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Old 08-20-2007, 12:01 PM   #1
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Several fifth wheel manufacturers are going toward two "dual wheel" axles rather than three single axles on their larger rigs.

I've heard that with three axles there is a tendency for the third axle to skuff the tire in turns and wondered what the fifth wheel community folks here on iRV2 think of two axles versus three.
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Old 08-20-2007, 12:01 PM   #2
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Several fifth wheel manufacturers are going toward two "dual wheel" axles rather than three single axles on their larger rigs.

I've heard that with three axles there is a tendency for the third axle to skuff the tire in turns and wondered what the fifth wheel community folks here on iRV2 think of two axles versus three.
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Old 08-20-2007, 12:19 PM   #3
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I wonder if this a Newmar first, also.

I vote for 2 axles, dual wheels.

Less scuffing.
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Old 08-20-2007, 01:23 PM   #4
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Bob,

Before I bought my current 3 axle 37CKRD I was of the impression a triple axle trailer would be more difficult to maneuver than a same size trailer with dual axles. I've learned after having mine for several months that maneuverability and tire scuffing isn't any more of a negative than it would be on the dual axle model.

When turning a tight turn, I've noticed the unit seems to pivot on the center axle with the front axle flexing opposite from the rear. Neither sidewall seems to scuff any more than the sidewall on a two axle trailer.

With the triple axles and the Dexter hydraulic disc brakes (rated at 8,000 pounds) you'll have 24,000 pounds of brake rating on a trailer with a GVWR of 18,700 pounds. The brakes are awesome.

My trailer tracks like a train, never any sway in crosswinds or from truckers blowing by which is attributable to the three axles under it. Another plus is that NuWa is able to use the 'E' rated tires on a Tri-axle, the 'G' rated tires are notorious for blowing out a highway speeds. Remember Rusty's little problem with his on the way to the rally? His Mobile Suite rides on 4 'G' rated tires. Each 'E' rated tire is rated at 3,084# so doing the math you'll have 18,504 pounds of tire rating on the trailer, almost enough for the entire GVWR of the trailer without subtracting anything for the pin weight. You'd be hard pressed to overload it.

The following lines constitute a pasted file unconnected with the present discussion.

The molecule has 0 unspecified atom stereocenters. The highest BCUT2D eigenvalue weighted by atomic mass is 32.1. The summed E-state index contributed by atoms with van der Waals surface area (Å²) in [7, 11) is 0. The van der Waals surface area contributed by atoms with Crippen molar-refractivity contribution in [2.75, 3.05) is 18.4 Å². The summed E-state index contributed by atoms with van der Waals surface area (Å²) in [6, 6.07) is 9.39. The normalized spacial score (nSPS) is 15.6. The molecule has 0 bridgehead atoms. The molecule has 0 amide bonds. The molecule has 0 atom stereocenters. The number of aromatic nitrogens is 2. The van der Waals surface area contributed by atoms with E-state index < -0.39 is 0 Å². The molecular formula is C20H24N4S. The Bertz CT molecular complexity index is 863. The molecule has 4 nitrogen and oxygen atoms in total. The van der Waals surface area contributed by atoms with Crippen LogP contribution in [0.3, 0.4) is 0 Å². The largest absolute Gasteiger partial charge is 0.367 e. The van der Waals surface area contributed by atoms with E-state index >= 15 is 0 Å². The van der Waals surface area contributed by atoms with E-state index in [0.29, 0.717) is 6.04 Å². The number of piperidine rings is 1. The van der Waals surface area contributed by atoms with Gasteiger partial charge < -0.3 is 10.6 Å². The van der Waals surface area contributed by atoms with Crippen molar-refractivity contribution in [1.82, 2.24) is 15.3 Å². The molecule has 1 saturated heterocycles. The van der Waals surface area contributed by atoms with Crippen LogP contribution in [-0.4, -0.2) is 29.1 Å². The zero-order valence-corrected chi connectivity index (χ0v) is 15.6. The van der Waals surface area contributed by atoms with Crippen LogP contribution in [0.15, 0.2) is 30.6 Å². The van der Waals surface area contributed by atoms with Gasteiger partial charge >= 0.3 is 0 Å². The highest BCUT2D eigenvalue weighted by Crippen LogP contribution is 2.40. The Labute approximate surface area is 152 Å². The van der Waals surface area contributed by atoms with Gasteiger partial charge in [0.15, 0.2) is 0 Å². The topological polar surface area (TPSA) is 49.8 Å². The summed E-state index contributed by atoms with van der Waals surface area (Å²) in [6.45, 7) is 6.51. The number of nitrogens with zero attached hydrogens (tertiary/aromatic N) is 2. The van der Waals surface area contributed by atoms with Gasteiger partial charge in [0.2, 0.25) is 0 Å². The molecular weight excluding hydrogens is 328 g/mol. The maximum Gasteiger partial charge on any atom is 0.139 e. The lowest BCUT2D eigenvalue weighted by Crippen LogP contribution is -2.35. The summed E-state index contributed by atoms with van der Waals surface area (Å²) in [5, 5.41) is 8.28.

When buying 6 new tires, they probably won't cost much more than 4 of higher priced 'G' rated tires and will be much easier to find.
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Old 08-20-2007, 01:27 PM   #5
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Bob, from reading threads on this subject from "full-timers", most with 3 axles say they would prefer dual tandems instead. Those with dual tandems say they are well satisfied with them.
In addition to the turning/tire scrubbing issue, having a flat on triple axles is no better than straight tandems. As you know, a flat on duals still leaves the load supported until you can find a place to stop. Dual tandems offer the ability to have "wet axles", whereas single axles use standard greased wheel bearings.

The down-side is you have 8 tires to replace.

A Pressure Pro system (from RVUpgrades of course!) will cost $100 more for two additional valve stem sending units-still a bargain.
Any future fifth wheel for us will have dual tandems, whether standard, special order.
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Old 08-20-2007, 03:25 PM   #6
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Thanks Richard and Ray for your thoughts.....any others?
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Old 08-20-2007, 04:05 PM   #7
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I have a dual 7k axle trailer and a triple 5200lb axle trailer. I don't see much difference in them towing except the triple RIDES and tow's much better than the dual axle trailer. I guess the tire scrub might be an issue if you were turning all the time but its a non issue in the usual way of usage. I do find you do not have the rear end swing with the triple that you do with the dual. And with the triple you have another set of brakes to stop with.